3 june 2020

Central Asia news

Andijan: a city under arrest

14.07.2005 20:30 msk

Shahida Tulaganova, freelance reporter

Ferghana Valley

Andijan does not look like a place which witnessed a massacre two months ago. The city is calm, with people going about their daily business. However, after spending a few hours there, one begins to realize that this is just an illusion. There is a large police and security presence — with many agents dressed as civilians — and everyone in the city is aware of their watchful eyes. In reality, Andijan is a city under arrest.

It is almost impossible to find people who are willing to speak about what happened here on May 13. I first visited the city a few days after the uprising and subsequent crackdown, and at that time, it was easy to find witnesses eager to give their account of what they had seen. Family members were not afraid to talk about how their husbands, wives, and children had been killed.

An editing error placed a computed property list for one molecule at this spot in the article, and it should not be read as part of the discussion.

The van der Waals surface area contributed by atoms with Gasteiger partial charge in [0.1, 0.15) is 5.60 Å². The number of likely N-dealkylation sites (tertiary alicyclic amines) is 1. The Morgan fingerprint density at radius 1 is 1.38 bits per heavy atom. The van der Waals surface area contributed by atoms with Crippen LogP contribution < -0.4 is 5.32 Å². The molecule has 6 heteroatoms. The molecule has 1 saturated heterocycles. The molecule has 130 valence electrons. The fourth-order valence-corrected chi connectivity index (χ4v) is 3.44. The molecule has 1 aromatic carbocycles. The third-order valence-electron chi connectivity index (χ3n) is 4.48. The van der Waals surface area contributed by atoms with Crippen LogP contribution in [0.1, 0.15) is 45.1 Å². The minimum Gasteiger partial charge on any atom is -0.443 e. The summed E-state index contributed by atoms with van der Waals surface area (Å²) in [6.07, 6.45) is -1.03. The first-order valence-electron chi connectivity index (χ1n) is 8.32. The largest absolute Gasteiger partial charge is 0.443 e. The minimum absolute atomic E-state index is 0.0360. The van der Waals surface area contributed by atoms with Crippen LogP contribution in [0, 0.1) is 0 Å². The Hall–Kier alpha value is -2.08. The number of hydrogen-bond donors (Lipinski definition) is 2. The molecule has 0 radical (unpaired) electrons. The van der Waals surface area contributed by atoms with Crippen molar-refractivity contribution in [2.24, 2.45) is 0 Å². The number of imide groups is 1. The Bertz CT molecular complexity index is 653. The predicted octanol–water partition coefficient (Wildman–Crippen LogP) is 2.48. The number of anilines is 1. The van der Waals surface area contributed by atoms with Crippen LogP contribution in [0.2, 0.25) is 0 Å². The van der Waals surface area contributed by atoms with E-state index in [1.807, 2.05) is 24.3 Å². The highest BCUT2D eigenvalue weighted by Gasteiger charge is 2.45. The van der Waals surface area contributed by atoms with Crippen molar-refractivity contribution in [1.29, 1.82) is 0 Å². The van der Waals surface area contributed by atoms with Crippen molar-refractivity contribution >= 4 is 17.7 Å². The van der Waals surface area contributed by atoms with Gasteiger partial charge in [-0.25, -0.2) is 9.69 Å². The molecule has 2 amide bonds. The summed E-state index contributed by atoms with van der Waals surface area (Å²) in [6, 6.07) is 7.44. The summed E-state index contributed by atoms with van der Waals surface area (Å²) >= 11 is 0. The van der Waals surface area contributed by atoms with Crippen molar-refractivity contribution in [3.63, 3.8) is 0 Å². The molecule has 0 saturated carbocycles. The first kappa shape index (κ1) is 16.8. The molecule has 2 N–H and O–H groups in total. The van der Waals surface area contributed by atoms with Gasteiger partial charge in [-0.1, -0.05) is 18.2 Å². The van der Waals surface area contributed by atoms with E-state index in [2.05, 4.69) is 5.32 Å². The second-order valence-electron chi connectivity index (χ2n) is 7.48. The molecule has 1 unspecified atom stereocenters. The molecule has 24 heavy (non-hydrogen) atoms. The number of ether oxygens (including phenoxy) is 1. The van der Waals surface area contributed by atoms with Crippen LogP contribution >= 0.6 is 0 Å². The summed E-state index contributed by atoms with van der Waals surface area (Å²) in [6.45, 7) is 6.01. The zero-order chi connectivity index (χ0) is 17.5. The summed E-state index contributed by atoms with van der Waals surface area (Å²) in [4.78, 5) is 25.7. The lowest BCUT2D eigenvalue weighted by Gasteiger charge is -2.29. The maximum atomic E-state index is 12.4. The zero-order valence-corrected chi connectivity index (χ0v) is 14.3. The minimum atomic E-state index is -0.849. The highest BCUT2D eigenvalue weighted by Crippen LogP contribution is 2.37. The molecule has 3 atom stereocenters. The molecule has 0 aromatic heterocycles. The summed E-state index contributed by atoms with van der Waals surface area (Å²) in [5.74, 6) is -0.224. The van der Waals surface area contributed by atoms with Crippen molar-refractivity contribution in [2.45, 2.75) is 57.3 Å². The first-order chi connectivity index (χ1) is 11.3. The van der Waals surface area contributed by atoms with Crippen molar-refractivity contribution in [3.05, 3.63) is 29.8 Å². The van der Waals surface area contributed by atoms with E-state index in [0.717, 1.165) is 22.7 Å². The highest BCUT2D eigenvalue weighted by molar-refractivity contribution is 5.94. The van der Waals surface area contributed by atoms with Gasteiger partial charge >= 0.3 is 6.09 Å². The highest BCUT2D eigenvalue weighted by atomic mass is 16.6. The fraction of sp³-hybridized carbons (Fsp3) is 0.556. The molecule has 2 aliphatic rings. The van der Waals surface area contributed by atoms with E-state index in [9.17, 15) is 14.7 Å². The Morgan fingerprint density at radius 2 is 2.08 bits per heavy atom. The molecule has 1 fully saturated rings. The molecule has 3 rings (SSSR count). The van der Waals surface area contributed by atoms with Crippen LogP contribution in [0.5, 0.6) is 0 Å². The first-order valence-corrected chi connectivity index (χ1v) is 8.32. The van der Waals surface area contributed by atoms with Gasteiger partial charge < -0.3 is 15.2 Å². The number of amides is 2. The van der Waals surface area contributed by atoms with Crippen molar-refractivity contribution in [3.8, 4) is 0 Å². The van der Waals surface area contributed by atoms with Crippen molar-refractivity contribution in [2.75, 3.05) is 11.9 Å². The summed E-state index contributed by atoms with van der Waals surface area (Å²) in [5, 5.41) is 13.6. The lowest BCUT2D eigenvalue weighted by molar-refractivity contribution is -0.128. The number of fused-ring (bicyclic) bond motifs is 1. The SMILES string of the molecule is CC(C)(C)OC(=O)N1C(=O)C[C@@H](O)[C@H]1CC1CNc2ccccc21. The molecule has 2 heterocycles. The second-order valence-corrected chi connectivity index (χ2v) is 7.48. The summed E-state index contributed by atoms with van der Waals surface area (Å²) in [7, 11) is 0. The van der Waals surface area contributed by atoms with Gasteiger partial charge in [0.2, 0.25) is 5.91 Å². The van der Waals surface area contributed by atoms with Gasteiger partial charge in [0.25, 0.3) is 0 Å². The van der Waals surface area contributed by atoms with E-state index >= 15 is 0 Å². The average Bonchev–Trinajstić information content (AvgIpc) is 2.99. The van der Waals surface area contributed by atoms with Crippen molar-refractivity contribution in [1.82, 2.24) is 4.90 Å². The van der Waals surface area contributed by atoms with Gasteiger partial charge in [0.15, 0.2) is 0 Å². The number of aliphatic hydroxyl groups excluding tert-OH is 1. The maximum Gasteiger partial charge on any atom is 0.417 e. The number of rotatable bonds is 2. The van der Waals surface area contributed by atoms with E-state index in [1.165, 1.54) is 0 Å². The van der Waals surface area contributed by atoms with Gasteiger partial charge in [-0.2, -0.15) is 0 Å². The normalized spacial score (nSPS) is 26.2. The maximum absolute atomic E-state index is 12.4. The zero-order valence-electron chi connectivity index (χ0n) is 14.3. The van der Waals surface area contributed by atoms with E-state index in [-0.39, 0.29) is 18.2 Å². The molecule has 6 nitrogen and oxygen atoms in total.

Today, the situation is completely different. Taxi drivers, normally talkative and helpful, refused to drive my colleague and me around the city once they learned that we were journalists. They were polite about it in a very Uzbek way, coming up with excuses like “I need to visit my sister in the hospital” or “I am late for my prayer,” but it was obvious that for them, journalists now meant trouble.